Tag Archives: Immigration
Jewish Clergy for Immigration Reform

Politics Aside: Most Americans Support a Pathway to Citizenship

Immigration reform might be one of the most divisive political issues of our time, but one of the main tenets behind it—that undocumented immigrants who are already living here should be allowed to stay in the United States—has widespread support. According to a new poll from the Pew Research Center, 72% of all Americans believe that undocumented immigrants should be allowed to stay in the country, if certain requirements are met. On this point, voters across the political spectrum are united: a path to citizenship or permanent residency is supported by a majority of Democrats (80%), Republicans (56%), and Independents (76%). Read more…

Children sleeping under Red Cross blankets on a concrete floor

Numbers of Unaccompanied Children Are Lower this Summer, but Problems Remain

According to a recent report by the Migration Policy Institute, the number of unaccompanied children is supposed to drop from its recent spike in 2013 and 2014, from 68,000 last year to a projected 39,000 this year. Though the United States’ resources might not be as stretched in dealing with new entrants this year, many children are still having trouble getting the support they need to remain and sustain themselves in America. Read more…

Pro-immigration reform activists at a rally to support DAPA in Houston, TX.

The Wait to Implement the Executive Action on Immigration Just Got Longer

In a much-anticipated court ruling on Tuesday, the Fifth Circuit Court of Appeals ruled not to lift the injunction from a lower court on President Obama’s signature executive action on immigration. This ruling means that, until the Fifth Circuit Court of Appeals rules on the case, the Obama administration cannot move forward with plans to implement reforms to the Department of Homeland Security, such as the new Deferred Action for Parental Accountability (DAPA) program that is expected to provide relief from deportation for over four million undocumented people. Read more…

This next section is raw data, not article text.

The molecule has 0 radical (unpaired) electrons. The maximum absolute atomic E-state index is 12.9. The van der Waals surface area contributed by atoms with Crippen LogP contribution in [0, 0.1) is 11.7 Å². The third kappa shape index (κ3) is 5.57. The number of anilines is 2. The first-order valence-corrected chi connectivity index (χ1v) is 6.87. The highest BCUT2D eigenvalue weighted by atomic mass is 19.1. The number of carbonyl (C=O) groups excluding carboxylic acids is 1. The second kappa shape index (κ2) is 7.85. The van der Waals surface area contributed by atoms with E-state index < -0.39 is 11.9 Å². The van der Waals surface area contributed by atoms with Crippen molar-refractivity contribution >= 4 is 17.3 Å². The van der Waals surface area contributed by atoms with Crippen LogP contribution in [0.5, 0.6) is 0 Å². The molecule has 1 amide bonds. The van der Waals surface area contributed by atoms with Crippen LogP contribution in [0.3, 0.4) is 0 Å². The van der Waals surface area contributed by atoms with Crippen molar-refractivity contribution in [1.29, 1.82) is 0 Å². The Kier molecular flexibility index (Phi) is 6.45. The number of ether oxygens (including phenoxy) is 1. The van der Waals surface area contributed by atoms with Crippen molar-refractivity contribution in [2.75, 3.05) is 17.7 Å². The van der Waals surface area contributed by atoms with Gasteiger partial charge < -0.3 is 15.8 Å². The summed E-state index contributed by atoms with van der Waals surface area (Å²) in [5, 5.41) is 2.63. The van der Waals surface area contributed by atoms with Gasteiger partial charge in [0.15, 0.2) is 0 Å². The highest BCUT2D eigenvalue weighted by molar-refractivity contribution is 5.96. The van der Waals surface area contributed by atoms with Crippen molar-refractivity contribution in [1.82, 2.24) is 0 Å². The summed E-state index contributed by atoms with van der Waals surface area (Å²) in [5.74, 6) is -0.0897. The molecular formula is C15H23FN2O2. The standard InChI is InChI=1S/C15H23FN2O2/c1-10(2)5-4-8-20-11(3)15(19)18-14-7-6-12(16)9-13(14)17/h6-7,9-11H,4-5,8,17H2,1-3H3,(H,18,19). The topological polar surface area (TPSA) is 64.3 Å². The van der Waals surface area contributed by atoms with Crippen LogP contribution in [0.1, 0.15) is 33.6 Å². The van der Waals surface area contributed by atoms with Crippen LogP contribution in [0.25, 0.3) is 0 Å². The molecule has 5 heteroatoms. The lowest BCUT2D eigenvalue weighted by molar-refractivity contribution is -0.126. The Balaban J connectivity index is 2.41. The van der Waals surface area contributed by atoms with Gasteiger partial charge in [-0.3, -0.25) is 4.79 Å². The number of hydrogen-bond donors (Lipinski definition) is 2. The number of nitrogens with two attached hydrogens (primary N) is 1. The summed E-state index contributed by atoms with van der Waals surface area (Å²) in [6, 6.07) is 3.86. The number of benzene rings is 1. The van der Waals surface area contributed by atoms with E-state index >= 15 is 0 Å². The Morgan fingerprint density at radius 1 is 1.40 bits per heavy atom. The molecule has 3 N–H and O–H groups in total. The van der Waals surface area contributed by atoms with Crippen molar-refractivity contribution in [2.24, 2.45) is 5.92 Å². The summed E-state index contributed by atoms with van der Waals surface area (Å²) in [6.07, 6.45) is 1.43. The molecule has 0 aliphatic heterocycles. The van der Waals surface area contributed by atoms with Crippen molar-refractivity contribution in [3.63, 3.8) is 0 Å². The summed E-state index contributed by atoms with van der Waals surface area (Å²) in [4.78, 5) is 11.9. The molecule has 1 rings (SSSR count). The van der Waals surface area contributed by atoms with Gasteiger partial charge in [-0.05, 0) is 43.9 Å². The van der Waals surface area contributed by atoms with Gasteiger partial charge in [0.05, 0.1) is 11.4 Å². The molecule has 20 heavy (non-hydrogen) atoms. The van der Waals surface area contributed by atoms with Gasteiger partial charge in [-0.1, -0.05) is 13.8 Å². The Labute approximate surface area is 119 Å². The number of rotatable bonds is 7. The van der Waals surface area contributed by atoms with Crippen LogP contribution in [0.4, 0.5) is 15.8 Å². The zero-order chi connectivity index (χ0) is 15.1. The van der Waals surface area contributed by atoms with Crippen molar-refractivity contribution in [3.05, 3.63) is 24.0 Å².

Immigration Protest

We All Count in Our Society, Especially the Stranger Among Us

This week marks the start of a new book of Torah: the Book of Numbers. This week’s portion, B’midbar, or “In the Wilderness”, recounts the census-taking of entire Israelite community commanded of Moses by God. The Israelites are sorted by tribe and all men over the age of 20 are counted, as God commands, “head by head,” with special instructions for the Levites. Read more…

Developing our own Holiness Code

Yesterday, I had the opportunity to deliver the following words before the Commission on Social Action of Reform Judaism at the RAC’s Consultation on Conscience:

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Passover in Hebrew, matzah, kiddush cup

The Other March Madness

Whether you observe Passover according to the strict rules of Jewish law, or you attend one family Seder, or whether your Passover observance is watching The Prince of Egypt, or whatever traditions, practices or customs you find meaningful, the weeks leading up to Passover (April 3-11, 2015) feel like a Jewish March Madness. Between planning Seders, cleaning your house of chametz or mentally preparing yourself for a week of matzah, there’s a lot to get done and it always feels like not enough time. Read more…

Passover in Hebrew, matzah, kiddush cup

Passover Reminds Us: We Too Were Strangers

As we approach the holiday of Passover, I’m starting to think of the commandment in the Haggadah: “in each generation, each person is obligated to see himself or herself [lirot et atzmo] as though he or she personally came forth from Egypt.” The commandment has always stuck with me as a call for empathy with our Jewish ancestors, yet after working on immigration reform for the past year, I see the commandment as a way of forming a connection to our immigrant history. For what is “coming forth from Egypt” but immigrating to another land? Read more…

Chinese dragon for New Years

Moments of Shared Celebration

Today is Rosh Chodesh Adar (chodesh tov!) and Chinese New Year (xin nian kuai le!). We should never lose sight of our responsibilities to and our place in the global community, but when these celebratory days coincide, we are reminded even more of how important it is to find opportunities for dialogue and connection. Two RAC staffers reflect on Chinese-Jewish relations, and how meaningful this relationship is. Read more…

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